Aurora Davis recounts just how weird her senior year actually was
Growing up, Aurora Davis naturally gravitated toward leadership roles in school.
Now, as she graduates from Tualatin High School as the Associated Student Body (ASB) President and one of 19 valedictorians, that drive is as strong as ever. Even if she just finished perhaps the most bizarre senior year in modern memory.
“It’s so weird because if I think back to the start of the year, I think back to how there were fires going on when we started and that feels like so long ago,” Davis said. “But at the same time, I feel like it went faster. The time just felt so long, yet so short at the same time.”
Despite that, this year will hold many permanent memories for Davis and her classmates, even if the vast majority of it was spent interacting through a computer screen.
“It was just so different than what I would have expected, because senior year, I think, you kind of look forward to being the leaders in the school and being with a bunch of people,” Davis said. “You’ve been with these people for so long, this is your last year, you’re all together, and obviously we weren’t together. So, I think that was the biggest thing that was different. It was kind of disappointing.”
Toward the end of the school year, however, sports and school clubs were allowed to start up again, and there was even a prom event organized by parents and held outdoors at Langdon Farms Golf Club in Aurora, Ore. Davis said that support from senior parents was vital in helping she and classmates get through the year and stay positive.
“The parents came together to do some fundraising and they really boosted our traditional events toward the end of the year like Senior Sunset,” she said. “They did a lot of fundraising and got gift cards for everyone and just made it a bigger deal, which was really cool. So, it’s been really nice having the parents’ support.”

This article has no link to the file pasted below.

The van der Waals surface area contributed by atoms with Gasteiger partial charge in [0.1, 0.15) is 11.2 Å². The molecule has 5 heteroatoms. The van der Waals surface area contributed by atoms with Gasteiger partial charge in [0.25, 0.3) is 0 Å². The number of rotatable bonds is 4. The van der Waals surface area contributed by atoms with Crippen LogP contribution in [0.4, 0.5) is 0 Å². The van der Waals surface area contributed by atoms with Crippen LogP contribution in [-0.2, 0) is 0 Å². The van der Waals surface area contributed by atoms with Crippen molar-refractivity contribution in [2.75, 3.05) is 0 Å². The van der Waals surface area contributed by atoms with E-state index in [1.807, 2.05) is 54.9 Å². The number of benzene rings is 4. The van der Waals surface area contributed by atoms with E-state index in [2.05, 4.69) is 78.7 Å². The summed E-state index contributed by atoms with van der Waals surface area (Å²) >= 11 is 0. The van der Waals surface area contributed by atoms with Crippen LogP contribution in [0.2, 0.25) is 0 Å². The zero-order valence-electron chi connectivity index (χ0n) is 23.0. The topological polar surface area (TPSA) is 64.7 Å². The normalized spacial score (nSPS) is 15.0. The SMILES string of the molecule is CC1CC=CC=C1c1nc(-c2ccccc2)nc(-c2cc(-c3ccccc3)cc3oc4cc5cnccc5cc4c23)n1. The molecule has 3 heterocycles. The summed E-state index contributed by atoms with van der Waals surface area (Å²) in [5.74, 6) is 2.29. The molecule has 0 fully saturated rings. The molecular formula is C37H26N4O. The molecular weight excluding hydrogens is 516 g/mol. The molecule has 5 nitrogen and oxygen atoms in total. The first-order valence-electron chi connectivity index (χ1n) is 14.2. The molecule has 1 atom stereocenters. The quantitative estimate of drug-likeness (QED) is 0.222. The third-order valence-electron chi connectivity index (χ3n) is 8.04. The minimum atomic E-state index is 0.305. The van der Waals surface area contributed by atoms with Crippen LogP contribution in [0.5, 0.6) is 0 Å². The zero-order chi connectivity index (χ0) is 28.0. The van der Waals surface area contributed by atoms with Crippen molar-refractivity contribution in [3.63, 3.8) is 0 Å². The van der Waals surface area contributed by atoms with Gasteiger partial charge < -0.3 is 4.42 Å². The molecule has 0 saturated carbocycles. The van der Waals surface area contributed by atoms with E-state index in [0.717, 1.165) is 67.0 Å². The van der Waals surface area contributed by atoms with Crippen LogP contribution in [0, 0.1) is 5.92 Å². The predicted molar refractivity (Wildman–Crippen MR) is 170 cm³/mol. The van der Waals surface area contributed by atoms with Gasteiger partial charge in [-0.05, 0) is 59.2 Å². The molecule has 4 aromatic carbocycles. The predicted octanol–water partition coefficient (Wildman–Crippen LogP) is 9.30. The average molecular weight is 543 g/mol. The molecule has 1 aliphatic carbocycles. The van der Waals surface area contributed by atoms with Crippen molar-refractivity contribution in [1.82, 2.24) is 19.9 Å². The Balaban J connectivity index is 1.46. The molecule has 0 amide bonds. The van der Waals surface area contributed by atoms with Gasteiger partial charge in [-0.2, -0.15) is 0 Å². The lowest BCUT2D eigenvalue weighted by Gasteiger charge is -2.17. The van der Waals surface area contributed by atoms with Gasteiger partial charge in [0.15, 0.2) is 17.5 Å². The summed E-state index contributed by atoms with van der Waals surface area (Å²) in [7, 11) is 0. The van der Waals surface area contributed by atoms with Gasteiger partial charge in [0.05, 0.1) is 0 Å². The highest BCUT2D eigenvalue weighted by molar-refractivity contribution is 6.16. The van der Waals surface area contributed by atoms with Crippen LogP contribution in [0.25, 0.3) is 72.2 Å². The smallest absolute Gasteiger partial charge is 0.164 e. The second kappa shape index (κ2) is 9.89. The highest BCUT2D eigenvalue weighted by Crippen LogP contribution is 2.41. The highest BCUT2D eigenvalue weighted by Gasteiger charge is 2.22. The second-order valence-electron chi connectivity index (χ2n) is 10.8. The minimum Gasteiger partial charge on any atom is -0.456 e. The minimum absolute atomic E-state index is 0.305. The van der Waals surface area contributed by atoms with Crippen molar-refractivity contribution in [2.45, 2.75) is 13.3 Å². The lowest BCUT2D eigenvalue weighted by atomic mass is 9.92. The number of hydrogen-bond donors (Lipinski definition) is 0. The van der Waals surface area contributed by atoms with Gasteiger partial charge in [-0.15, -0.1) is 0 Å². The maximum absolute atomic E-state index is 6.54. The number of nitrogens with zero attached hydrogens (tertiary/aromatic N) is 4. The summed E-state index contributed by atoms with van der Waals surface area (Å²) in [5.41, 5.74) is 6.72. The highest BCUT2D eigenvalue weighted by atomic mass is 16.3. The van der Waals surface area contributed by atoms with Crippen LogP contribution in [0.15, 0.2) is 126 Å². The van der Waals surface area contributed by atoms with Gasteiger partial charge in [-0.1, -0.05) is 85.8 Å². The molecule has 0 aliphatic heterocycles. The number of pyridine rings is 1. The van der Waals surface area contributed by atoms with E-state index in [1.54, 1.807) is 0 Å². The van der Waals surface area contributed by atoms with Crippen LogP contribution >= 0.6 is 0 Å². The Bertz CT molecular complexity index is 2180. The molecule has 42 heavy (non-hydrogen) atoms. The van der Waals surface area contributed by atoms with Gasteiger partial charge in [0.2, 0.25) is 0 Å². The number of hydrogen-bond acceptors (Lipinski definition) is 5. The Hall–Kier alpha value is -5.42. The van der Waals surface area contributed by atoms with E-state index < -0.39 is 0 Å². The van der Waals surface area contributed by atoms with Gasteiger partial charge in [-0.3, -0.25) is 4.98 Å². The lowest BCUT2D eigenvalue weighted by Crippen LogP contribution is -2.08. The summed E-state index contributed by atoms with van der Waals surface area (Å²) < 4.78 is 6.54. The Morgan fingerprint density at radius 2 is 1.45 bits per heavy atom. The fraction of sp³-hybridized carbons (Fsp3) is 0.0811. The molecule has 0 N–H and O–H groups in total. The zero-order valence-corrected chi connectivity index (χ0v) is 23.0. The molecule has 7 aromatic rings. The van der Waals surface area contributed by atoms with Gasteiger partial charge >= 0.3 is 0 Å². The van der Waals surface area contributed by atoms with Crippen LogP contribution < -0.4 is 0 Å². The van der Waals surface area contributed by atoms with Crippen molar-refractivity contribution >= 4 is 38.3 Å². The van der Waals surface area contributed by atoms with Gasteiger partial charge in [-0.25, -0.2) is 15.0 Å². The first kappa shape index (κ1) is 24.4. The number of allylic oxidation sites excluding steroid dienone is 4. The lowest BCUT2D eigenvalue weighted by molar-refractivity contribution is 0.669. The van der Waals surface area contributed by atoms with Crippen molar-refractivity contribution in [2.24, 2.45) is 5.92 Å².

Still, for a student who was involved in Student Council, National Honor Society, the Pack Leaders club and, of course, varsity basketball, it was certainly a challenging experience.
“For me, not having basketball in the same way where I was just training alone, it made me realize how much I love the experience of being with my team, and it made me want to pursue playing basketball in college more,” she said. “It also gave me a little bit more time to talk with coaches and stuff, which was actually a plus.”
Davis and her teammates finally got a semblance of a senior season in May and June, which, as she notes, was encouraging. She was also able to finally start meeting with her fellow student council members, even while she declined to take part in in-person classes.
“I spend a lot of time on the basketball court, for sure, and also ASB Student Council,” she said. “I think (the ASB position) just kind of progressed for me because in eighth grade I was in Leadership (class) and I really enjoyed it. I had heard good things about the high school program and the president at the time came in and talked to us about what it was, and about the program at the school, and I was really interested. So, I ran and I loved it and I learned a lot, and I loved the people involved, so I just continued to run.”
Davis noted that one of the more amusing ways her class continued to stay close came in the form of the Weekly Wolf, a regular video presentation produced by senior Sawyer Whitt and several others. It involved a weekly half-hour video of recent activities, sports, awards and more, all intended to give the senior class a sense of unity.
“That was really cool and they worked really hard on that,” Davis said. “They would get different groups from the school, like arts, sports, to recognize, which was really fun to see. It brought us together, because when you’re not in school you don’t know what all these people are doing and it’s just fun to see.”
One positive aspect of all that time at home, however, was that Davis was also able to dive into some interesting reads.
“I like watching sports, and I like spending time with my family, and this year I had more time to read, which was good because I hadn’t been reading in a while,” she said. “I read some good books. I read Trevor Noah, Born a Crime, and I liked that a lot, and I read Michelle Obama’s book, Becoming. Mostly they were for school, but that was fun.”
Still, that’s no substitute for the energy and excitement of being around friends and classmates on a daily basis.
“I think you don’t realize how much even those tiny things, saying ‘hi’ to people in the hall, how much that adds to your day and it makes you excited to come to school and go to class,” she said. “Because otherwise, it’s just filling out assignments and it’s really so different. I think that was the biggest thing.
“And when you don’t see people it’s really easy to forget that they’re going through the same thing and feeling that connection with people.”